About 10 percent of GSU instructors are black, Holloman said. The national average, excluding HBCUs, is about 4 percent.
“When you see people who look like you and they have succeeded, it helps you academically,” said Zuwena Green, 21, a senior biology major who plans to go to medical school. “Science is a rough major, but in my classes I see a lot of black females. In fact, some of my teachers are black, too, and it’s great. I’m talking about black female instructors who are scientists and researchers. It’s actually very exciting.”
Austin Lewis, 21, said he’s had more black instructors in his last two semesters at Georgia State than he had in all his previous school years combined.
“It means I have a level of comfort here,” said Lewis, a junior sociology major. Speaking of the state’s flagship campus, the University of Georgia, he added, “When I go to visit a school like UGA, which has way more white students, it doesn’t feel the same. I think that does something to your psyche.”
Only about 7 percent of UGA students are African-American in a state where 34 percent of high school graduates are black.
In interviews at Georgia State, many black students said they feel they have the best of both worlds: the black peers, support staff and cultural environment they might find at an HBCU, but the resources and the diversity of a large state school.
On the weekends, GSU students said the campus feels even more like an HBCU. That’s because the number of black students who live on the downtown Atlanta campus is more than double the number of white students — 2,794 black students this fall compared to 1,209 white students. Most of its 25,000 students commute from nearby homes or apartments.
“I didn’t realize how large the African-American population is until I got here,” said Odum. “When you sit down in the classroom, it’s more people like you than anything else. It’s comforting, refreshing. And the black community here is more involved in the campus than you would think. They’re the ones in the Greek organizations and the campus clubs and athletic clubs. They’re the ones pushing the alumni associations. Black students are a big part of the spirit of the school.”
Alexus Walker, 20, said when she first walked into classrooms at GSU, she sensed something missing that she had long associated with school.
“In high school, I was one of the few black students and I always felt like I was being judged by the teachers and students,” said Walker, a GSU junior who went to high school in Gwinnett County. “In the classrooms here, I don’t feel uncomfortable at all. It feels normal.”
Jalissa Clay, an 18-year-old freshman, said she went to a predominantly black high school in Gwinnett County, so when applying to college she was intimidated by the idea of going to an overwhelmingly white campus like the University of Georgia.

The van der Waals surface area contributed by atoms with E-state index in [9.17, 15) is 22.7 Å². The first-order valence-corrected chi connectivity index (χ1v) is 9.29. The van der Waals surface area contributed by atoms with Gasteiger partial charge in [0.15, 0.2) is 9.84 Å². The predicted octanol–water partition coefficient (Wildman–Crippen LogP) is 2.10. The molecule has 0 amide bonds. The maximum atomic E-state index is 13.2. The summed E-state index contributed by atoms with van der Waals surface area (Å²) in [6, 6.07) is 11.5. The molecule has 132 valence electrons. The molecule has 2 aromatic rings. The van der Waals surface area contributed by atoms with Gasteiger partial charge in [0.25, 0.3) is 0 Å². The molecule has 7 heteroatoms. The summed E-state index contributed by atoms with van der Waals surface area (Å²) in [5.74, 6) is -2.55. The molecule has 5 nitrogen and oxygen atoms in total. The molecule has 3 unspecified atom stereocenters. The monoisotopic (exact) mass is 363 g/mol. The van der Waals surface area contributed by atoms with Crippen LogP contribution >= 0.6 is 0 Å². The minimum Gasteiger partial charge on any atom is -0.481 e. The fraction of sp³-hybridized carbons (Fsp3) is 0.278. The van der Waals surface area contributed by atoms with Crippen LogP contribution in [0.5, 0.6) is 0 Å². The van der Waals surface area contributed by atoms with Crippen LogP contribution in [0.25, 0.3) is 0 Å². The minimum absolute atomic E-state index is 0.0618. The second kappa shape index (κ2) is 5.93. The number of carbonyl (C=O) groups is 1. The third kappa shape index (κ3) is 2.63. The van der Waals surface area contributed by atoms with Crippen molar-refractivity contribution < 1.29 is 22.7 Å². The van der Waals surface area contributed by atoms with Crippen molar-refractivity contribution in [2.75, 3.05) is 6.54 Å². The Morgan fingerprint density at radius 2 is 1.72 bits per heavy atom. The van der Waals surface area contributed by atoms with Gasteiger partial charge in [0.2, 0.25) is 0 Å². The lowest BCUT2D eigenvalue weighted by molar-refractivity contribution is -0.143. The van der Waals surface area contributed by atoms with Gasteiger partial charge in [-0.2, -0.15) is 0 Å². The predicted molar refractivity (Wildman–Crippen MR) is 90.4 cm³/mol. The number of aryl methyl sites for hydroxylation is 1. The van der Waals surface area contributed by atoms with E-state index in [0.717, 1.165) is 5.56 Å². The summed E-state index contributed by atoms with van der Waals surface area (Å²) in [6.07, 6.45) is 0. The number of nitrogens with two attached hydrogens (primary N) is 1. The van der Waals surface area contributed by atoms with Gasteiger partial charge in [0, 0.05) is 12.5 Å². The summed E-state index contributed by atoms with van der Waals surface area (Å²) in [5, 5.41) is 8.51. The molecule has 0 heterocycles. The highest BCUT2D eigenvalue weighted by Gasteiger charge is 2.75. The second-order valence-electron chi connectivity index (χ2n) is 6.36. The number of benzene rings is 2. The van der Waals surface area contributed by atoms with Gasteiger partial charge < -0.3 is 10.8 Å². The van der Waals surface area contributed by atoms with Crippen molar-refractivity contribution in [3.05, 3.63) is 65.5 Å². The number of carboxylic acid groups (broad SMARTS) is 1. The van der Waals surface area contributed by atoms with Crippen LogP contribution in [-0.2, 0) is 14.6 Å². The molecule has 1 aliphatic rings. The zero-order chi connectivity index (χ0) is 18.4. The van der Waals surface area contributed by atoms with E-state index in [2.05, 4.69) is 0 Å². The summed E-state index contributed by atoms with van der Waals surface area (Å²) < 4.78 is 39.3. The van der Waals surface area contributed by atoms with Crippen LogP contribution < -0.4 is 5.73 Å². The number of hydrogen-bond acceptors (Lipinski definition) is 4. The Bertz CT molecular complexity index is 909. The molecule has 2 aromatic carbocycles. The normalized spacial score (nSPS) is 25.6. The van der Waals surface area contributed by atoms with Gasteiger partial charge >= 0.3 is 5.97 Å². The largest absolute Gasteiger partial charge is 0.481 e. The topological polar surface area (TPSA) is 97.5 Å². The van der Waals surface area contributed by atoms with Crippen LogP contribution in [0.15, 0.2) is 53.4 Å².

“I think it’s important to black students, as people from the African diaspora, to be around people who share a similar background,” Clay said. “We may not have had the kind of racially charged experiences as our ancestors, but we all know there are problems, and we understand each other. So it’s nice to be around other people who understand where you’re coming from, instead of being around people who don’t really know you or know the history.”
Bernard McCrary, director of Georgia State’s Black Student Achievement office, said it helps that many of GSU’s black staff members were the first in their families to attend college, just as he was.
“I think when you have a lot of first-generation folk, these are people who understand what that struggle is like for students because they’ve gone through it or had family members go through it,” McCrary said. “They get it, they understand and will do everything in their power to make sure the students they service are successful.”
Georgia State’s success has received national attention and numerous accolades. Last year, the American Council on Education, the largest national advocacy group representing the nation’s colleges and universities, gave Georgia State its Award for Institutional Transformation, praising the way the university had increased graduation rates and closed its achievement gap “in innovative and creative ways and achieved dramatic changes in a relatively briefly period.”
For black professionals like McCrary who have spent years in education circles hearing about the academic achievement gap between black students and white students, Georgia State’s success with black students has been enormously gratifying.
“We’ve been able to pull up kids that may be first-generation or from financially distressed backgrounds, kids the system has traditionally said are not going to make it,” McCrary said. “We’re pulling them to get college degrees in large numbers. What that says is there’s hope. Now we just need for others to follow suit.”